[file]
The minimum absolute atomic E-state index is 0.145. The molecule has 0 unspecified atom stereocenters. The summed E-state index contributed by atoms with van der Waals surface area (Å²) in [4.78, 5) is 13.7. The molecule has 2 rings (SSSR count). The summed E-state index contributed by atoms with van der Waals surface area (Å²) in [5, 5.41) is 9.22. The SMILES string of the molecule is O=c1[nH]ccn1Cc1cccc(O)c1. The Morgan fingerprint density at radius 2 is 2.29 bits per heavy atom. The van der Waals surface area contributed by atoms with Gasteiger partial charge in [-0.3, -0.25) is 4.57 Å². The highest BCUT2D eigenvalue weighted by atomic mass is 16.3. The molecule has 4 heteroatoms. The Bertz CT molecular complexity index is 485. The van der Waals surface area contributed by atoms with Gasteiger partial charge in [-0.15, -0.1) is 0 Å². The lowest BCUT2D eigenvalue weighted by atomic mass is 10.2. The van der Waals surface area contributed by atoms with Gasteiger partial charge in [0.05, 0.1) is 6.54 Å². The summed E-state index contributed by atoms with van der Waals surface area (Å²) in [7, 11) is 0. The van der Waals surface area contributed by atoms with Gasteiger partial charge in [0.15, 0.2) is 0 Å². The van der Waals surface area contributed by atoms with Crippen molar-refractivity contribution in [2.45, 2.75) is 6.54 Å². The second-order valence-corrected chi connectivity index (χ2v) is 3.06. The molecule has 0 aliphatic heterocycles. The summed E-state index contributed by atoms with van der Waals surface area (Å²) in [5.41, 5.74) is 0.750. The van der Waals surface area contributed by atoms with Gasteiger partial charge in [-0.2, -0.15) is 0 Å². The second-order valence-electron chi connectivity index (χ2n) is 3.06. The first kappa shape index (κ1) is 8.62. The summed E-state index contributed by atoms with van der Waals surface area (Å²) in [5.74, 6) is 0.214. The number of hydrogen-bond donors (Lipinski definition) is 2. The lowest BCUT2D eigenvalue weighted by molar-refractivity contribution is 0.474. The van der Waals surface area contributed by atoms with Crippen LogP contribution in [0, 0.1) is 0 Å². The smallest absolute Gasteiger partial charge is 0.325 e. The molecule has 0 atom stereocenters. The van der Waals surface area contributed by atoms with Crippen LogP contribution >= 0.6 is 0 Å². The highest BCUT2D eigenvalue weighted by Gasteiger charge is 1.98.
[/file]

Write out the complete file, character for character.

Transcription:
The minimum absolute atomic E-state index is 0.145. The molecule has 0 unspecified atom stereocenters. The summed E-state index contributed by atoms with van der Waals surface area (Å²) in [4.78, 5) is 13.7. The molecule has 2 rings (SSSR count). The summed E-state index contributed by atoms with van der Waals surface area (Å²) in [5, 5.41) is 9.22. The SMILES string of the molecule is O=c1[nH]ccn1Cc1cccc(O)c1. The Morgan fingerprint density at radius 2 is 2.29 bits per heavy atom. The van der Waals surface area contributed by atoms with Gasteiger partial charge in [-0.3, -0.25) is 4.57 Å². The highest BCUT2D eigenvalue weighted by atomic mass is 16.3. The molecule has 4 heteroatoms. The Bertz CT molecular complexity index is 485. The van der Waals surface area contributed by atoms with Gasteiger partial charge in [-0.15, -0.1) is 0 Å². The lowest BCUT2D eigenvalue weighted by atomic mass is 10.2. The van der Waals surface area contributed by atoms with Gasteiger partial charge in [0.05, 0.1) is 6.54 Å². The summed E-state index contributed by atoms with van der Waals surface area (Å²) in [7, 11) is 0. The van der Waals surface area contributed by atoms with Gasteiger partial charge in [0.15, 0.2) is 0 Å². The van der Waals surface area contributed by atoms with Crippen molar-refractivity contribution in [2.45, 2.75) is 6.54 Å². The second-order valence-corrected chi connectivity index (χ2v) is 3.06. The molecule has 0 aliphatic heterocycles. The summed E-state index contributed by atoms with van der Waals surface area (Å²) in [5.41, 5.74) is 0.750. The van der Waals surface area contributed by atoms with Gasteiger partial charge in [-0.2, -0.15) is 0 Å². The second-order valence-electron chi connectivity index (χ2n) is 3.06. The first kappa shape index (κ1) is 8.62. The summed E-state index contributed by atoms with van der Waals surface area (Å²) in [5.74, 6) is 0.214. The number of hydrogen-bond donors (Lipinski definition) is 2. The lowest BCUT2D eigenvalue weighted by molar-refractivity contribution is 0.474. The van der Waals surface area contributed by atoms with Crippen LogP contribution in [0, 0.1) is 0 Å². The smallest absolute Gasteiger partial charge is 0.325 e. The molecule has 0 atom stereocenters. The van der Waals surface area contributed by atoms with Crippen LogP contribution >= 0.6 is 0 Å². The highest BCUT2D eigenvalue weighted by Gasteiger charge is 1.98.